Getting older can seem daunting­: graying hair, wrinkles, forgetting where you parked the car. All jokes aside, aging can bring about unique health issues. At the biological level, ageing follows the impact of the accumulation of a multiplicity of molecular and cellular damage at a snail’s pace. This evokes a gradual decrease in physical and mental capacity, a growing risk of disease and ultimately, death. The diversity seen in older age is not random. The amount of body complaints is higher for women than for men.  Beyond biological changes, ageing is often associated with other life transitions such as retirement, relocation to more appropriate housing and the death of friends and partners.

Older adults aged 60 or above, make important contributions to society as family members, volunteers and as active participants in the workforce. While most have good mental health, many older adults are at risk of developing mental disorders manifesting as dementia, depression, psychosis, among others as well as other health conditions including the following;

Chronic health conditions: During ageing, your cardiovascular system goes through changes. Blood vessels and arteries may start to stiffen, causing your heart to work harder to pump blood. The heart then adjusts to the increased workload. These changes increase your risk of high blood pressure, stroke, and other heart-related diseases.

Musculo-skeletal conditions.  As you age, your bones shrink and become less dense. This makes them weaker and more likely to fracture if you become injured. Muscles also lose strength, flexibility, and endurance. All of these can negatively impact your balance, coordination, and stability.

Bladder and urinary tract. The bladder becomes less elastic with increased age. This creates the feeling that you need to urinate more often. Your bladder and pelvic floor muscles also weaken. It can then be more difficult to empty your bladder completely. This can produce an uncomfortable sensation and make going to the bathroom unsatisfying.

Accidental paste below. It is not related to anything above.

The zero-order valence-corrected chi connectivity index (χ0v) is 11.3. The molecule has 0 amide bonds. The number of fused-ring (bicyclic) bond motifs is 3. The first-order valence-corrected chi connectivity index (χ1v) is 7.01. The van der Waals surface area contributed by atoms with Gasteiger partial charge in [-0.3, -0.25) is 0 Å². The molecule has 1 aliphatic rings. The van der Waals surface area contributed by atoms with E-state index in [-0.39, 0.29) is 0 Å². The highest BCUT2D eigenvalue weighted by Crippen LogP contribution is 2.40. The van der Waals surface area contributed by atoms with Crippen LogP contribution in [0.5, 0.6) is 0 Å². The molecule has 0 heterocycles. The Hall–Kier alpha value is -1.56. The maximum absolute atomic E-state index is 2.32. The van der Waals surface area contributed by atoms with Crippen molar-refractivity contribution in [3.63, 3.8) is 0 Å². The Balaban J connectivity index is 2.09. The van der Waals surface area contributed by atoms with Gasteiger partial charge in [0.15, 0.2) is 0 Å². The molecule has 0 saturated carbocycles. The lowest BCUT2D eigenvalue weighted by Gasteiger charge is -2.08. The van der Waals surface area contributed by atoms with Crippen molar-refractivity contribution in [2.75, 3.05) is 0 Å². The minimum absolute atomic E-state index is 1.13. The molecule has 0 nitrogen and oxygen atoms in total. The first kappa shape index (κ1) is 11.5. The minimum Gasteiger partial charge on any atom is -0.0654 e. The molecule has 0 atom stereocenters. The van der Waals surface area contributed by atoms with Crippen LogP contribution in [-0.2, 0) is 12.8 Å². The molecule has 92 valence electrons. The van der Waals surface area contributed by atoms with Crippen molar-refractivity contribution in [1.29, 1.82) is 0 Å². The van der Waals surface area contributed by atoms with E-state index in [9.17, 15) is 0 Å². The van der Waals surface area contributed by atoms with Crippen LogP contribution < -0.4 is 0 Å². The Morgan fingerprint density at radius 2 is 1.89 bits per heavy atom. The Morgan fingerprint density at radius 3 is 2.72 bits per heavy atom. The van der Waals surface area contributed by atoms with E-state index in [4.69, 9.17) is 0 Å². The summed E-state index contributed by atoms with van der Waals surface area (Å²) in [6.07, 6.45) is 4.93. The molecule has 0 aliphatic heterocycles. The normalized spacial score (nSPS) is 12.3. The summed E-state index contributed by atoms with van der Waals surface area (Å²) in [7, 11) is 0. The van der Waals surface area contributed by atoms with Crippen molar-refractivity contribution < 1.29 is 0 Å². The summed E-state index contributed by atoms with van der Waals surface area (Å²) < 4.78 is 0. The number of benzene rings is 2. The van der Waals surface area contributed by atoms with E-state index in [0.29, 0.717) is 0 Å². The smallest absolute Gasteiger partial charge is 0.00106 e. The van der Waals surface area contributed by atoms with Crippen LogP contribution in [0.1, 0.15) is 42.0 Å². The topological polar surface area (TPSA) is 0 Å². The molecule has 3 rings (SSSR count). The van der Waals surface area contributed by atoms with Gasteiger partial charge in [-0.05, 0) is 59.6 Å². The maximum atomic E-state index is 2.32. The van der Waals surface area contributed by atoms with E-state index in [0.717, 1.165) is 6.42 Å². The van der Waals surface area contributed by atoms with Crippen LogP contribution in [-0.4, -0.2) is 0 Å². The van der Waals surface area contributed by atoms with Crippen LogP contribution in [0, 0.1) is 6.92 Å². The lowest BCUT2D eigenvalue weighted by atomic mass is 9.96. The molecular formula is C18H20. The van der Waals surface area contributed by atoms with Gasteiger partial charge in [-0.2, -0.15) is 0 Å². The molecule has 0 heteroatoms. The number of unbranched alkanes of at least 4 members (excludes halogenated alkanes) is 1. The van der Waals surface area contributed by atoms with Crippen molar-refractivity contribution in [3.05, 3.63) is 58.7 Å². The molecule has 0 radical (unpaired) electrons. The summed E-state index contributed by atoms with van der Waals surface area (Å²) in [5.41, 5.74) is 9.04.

Memory and cognitive skills. A decline in memory or cognitive skills can take a few different forms. Elderly people may forget people’s names, have trouble recalling information or facts and have difficulty multitasking.

Sexuality. Sometimes as women age, they experience vaginal dryness which can make sex uncomfortable. Men may have a more difficult time obtaining an erection and it may not be as firm.

Teeth. Some people notice that their gums start to pull back from their teeth as they age. Certain medications, like those used to treat high blood pressure or high cholesterol, may cause dry mouth. These factors make it more likely that you’ll experience tooth decay or infection as you age.

Malnutrition. In older adults over the age of 65 is often underdiagnosed and can lead to other elderly health issues, such as a weakened immune system and muscle weakness. You can also expect your digestive system to change as you age, especially in your large intestine. This can lead to increased instances of constipation. Certain medications, lack of exercise, and not drinking enough water may contribute to more frequent, severe, or problematic bowel movements.

Skin. Your skin goes through numerous changes as you get older. Your skin will become thinner, less elastic, and more fragile. You may also experience a decrease in natural oils, making your skin drier. As a result, you’re more likely to bruise, have wrinkles, or age spots. You may also develop skin tags, which are generally harmless small growths on your skin.

Eyes and ears. Sensory impairments, such as vision and hearing, are extremely common for the seniors over the age of 70. It’s normal for your vision to worsen as you age. You might be more sensitive to glare, find it challenging to see in the dark and experience clouded vision also known as cataracts. Your hearing may also diminish with age making it difficult to hear high-pitched noises or follow conversations in a noisy crowd.

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